Frenotomy is a quick procedure to treat tongue-tie, caused by a short frenulum tissue.
What is tongue-tie?
The frenulum is a bit of tissue that attaches the tongue to the muscle on the base of your mouth. If this tissue is very short or tight, it can cause tongue-tie, which can lead to breast feeding problems or speech problems in infants.
What is a frenotomy?
Also known as tongue-tie release, a frenotomy is a procedure to treat tongue-tie. Your GP or specialist consultant can determine if a frenotomy would benefit your child. This procedure is usually performed on children younger than one year of age.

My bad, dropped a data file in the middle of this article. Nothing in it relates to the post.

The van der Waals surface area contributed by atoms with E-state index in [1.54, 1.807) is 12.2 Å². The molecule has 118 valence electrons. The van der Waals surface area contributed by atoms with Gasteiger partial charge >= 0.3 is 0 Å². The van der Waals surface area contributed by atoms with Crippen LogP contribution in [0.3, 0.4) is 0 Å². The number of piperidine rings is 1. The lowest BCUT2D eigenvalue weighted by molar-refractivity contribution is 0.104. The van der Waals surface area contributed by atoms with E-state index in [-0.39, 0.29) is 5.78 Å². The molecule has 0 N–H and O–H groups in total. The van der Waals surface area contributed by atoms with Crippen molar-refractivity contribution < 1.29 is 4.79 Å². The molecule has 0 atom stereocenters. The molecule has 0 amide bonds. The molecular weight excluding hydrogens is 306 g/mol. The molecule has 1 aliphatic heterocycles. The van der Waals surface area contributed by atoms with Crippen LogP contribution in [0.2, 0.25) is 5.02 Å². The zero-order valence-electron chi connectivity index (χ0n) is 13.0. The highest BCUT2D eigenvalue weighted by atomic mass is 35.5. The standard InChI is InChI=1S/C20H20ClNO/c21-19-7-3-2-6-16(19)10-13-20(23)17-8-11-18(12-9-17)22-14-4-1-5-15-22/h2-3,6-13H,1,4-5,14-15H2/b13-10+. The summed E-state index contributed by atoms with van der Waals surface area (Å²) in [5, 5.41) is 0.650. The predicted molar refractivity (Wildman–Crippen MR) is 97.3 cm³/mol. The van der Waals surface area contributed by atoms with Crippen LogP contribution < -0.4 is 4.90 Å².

What happens during a frenotomy?
A frenotomy is a very short procedure, usually performed in the clinic office.
Your consultant will apply local anaesthetic to numb your baby’s mouth. Once the anaesthetic takes effect, they will simply lift the tongue and snip the frenulum. You may see very minor bleeding.
Recovery from frenotomy
Most children recover very quickly from a frenotomy. You can breast feed your baby immediately after this procedure.
Complications of a frenotomy
Complications are very rare, but may include:
- excessive bleeding
- recurrent tongue tie.
The healthcare team will do their best to minimise any risks. Make sure you discuss any concerns you have about these complications with your consultant.
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